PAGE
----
Luckily I have a solid team that can put together the pieces. I don’t have to specify much because we are in constant communication. We use this program called Slack, which is phenomenal. You don’t have a bunch of text threads and the latest info available immediately to everyone. It allowed us to exchange updates more effectively and gave me more freedom to work on the set.
We have around 30 people working in the lighting department at any given time. It sounds like a lot, but it’s not. Could we produce the Euphoria quality with fewer people? Probably not.
Assistant Chief Lighting Technician (aka Best Boy): Frankie Martinez
Lighting Programmer: Tim Van Der Linden
Rigging Gaffer: Joel Ruiz
Rigging Programmer: Jason Lord
Lighting Technicians: Jesse Crusing, Daniel L. Magat, Darryl Cowherd, Rodolfo Martinez, Daryl Didier
What protocol do you use to control your lights?
It’s many switch nodes to convert Ethernet to DMX. I love the ability to use wireless, but I try not to rely on it because hardwire is a little more secure for me. Wireless works great when it’s something fast and quick. When lights are hard to reach, we roll with Cintenna 2s. We use Astera Titan tubes and Litegear LiteMats with built-in CRMX wireless. The problem is other departments have wireless gear too: Teradek, sound gear, playback. There’s only so much information that can travel on those bandwidths. Hardwire is more reliable and a better fit for stage rigs with multiple universes that are used for 1-6 months. Putting a whole stage on wireless would be a little crazy. It’s just such a saturated bandwidth.
Walk us through the lighting plot of the Auditorium set.
We used a 16 x 16 softbox above the audience. Sometimes it was angled to face the audience; other times, we pointed it at the stage. Over the circle stage, we had an 8 x 8 softbox. Since season one, we have used a lot of softboxes because this show has a lot of water. We don’t do a lot of traditional coverage. Sometimes the camera can push in 50 feet and then do a 180. You can’t hide lights in many places. If you have some ambiance, that helps you at least put the base level, and then you can pick it up with other sources to see what you want to show.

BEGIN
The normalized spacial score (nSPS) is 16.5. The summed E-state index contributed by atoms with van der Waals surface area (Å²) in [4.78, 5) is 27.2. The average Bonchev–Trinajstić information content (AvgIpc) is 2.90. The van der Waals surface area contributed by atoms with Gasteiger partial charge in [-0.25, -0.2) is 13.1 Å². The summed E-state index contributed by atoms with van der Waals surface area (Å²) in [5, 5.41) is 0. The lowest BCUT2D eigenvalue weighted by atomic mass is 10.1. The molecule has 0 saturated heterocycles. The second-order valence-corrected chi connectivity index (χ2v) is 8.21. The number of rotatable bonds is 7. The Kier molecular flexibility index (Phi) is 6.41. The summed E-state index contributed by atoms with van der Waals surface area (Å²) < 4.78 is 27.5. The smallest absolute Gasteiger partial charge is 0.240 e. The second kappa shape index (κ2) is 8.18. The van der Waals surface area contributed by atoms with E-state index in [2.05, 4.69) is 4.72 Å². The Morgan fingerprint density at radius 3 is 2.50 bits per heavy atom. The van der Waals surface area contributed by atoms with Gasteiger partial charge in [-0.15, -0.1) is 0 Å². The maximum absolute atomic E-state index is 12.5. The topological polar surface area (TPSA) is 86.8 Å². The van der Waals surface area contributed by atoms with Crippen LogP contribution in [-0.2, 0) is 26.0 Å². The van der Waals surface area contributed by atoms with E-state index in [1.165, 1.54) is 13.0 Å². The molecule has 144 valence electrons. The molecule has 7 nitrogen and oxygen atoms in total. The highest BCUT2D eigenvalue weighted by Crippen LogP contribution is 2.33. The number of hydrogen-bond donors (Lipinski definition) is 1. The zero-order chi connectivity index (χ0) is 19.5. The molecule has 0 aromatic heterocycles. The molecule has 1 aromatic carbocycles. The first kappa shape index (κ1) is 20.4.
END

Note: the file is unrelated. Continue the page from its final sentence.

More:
We strategically placed moving lights throughout the set to allow us to point them anywhere we needed to add a little accent. It gave us more options because there’s not much time between each set’s build to also rig the sets.
We had complete control over all lights via the console.
What gear did you use to power lights and manage data?
There were a lot of Ratpac products: PDB 12s, a lot of 12x200W dimmers for practicals, 12 x 1.2K and 6 x 2.4K dimmers. I’m a fan of the PDB 12 because you can hook all the LED lights up to it and easily transmit data with the off-on and everything else.
Why did you choose Ratpac Controls products?
Reliability. I remember everyone was impressed when the first Ratpac lunchbox showed up. Now there are more products beyond power and dimming. We know that we can rely on it. If there’s an issue, we can contact Ratpac, and they’ll take care of it.
The founder Craig Brink is a 728 IATSE member. So, there’s a lot of loyalty to people in this business that came from our line of work. You want to support these people. You want to help them. They were in it like you are. I think that’s a big part of it. People in this business are constantly figuring out ways to do things better for longevity, ease of use, and reliability.
Photo credit: Danny Durr (@durrman), courtesy of Rodolfo “Rodo” Martinez